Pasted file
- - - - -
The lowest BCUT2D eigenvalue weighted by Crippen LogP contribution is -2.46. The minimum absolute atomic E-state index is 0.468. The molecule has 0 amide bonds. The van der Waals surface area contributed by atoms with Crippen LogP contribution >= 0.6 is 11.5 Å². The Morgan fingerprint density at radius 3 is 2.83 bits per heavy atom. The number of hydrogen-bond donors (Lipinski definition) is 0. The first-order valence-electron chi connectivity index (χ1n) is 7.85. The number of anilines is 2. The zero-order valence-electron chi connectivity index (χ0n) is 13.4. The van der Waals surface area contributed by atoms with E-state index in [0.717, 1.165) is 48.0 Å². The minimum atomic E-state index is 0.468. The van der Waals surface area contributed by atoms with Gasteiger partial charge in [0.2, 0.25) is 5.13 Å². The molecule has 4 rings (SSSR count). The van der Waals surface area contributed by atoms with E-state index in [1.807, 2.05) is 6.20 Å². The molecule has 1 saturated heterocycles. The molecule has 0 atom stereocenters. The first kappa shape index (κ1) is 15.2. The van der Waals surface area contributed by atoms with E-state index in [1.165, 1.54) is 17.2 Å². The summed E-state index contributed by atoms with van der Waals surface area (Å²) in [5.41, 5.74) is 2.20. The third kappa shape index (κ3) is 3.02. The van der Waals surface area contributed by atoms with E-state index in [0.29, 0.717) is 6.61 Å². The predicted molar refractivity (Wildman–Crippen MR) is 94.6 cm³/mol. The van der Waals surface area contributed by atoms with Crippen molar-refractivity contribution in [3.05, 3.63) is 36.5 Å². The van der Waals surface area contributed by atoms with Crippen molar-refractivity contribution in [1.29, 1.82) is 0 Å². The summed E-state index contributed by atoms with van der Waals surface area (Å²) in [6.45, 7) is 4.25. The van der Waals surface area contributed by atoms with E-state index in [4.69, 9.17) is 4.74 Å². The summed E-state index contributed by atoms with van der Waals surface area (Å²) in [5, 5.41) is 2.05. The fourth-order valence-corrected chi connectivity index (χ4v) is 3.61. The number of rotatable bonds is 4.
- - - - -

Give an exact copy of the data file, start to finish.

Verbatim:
The lowest BCUT2D eigenvalue weighted by Crippen LogP contribution is -2.46. The minimum absolute atomic E-state index is 0.468. The molecule has 0 amide bonds. The van der Waals surface area contributed by atoms with Crippen LogP contribution >= 0.6 is 11.5 Å². The Morgan fingerprint density at radius 3 is 2.83 bits per heavy atom. The number of hydrogen-bond donors (Lipinski definition) is 0. The first-order valence-electron chi connectivity index (χ1n) is 7.85. The number of anilines is 2. The zero-order valence-electron chi connectivity index (χ0n) is 13.4. The van der Waals surface area contributed by atoms with E-state index in [0.717, 1.165) is 48.0 Å². The minimum atomic E-state index is 0.468. The van der Waals surface area contributed by atoms with Gasteiger partial charge in [0.2, 0.25) is 5.13 Å². The molecule has 4 rings (SSSR count). The van der Waals surface area contributed by atoms with E-state index in [1.807, 2.05) is 6.20 Å². The molecule has 1 saturated heterocycles. The molecule has 0 atom stereocenters. The first kappa shape index (κ1) is 15.2. The van der Waals surface area contributed by atoms with E-state index in [1.165, 1.54) is 17.2 Å². The summed E-state index contributed by atoms with van der Waals surface area (Å²) in [5.41, 5.74) is 2.20. The third kappa shape index (κ3) is 3.02. The van der Waals surface area contributed by atoms with E-state index in [0.29, 0.717) is 6.61 Å². The predicted molar refractivity (Wildman–Crippen MR) is 94.6 cm³/mol. The van der Waals surface area contributed by atoms with Crippen molar-refractivity contribution in [3.05, 3.63) is 36.5 Å². The van der Waals surface area contributed by atoms with Crippen molar-refractivity contribution in [1.29, 1.82) is 0 Å². The summed E-state index contributed by atoms with van der Waals surface area (Å²) in [6.45, 7) is 4.25. The van der Waals surface area contributed by atoms with E-state index in [4.69, 9.17) is 4.74 Å². The summed E-state index contributed by atoms with van der Waals surface area (Å²) in [5, 5.41) is 2.05. The fourth-order valence-corrected chi connectivity index (χ4v) is 3.61. The number of rotatable bonds is 4.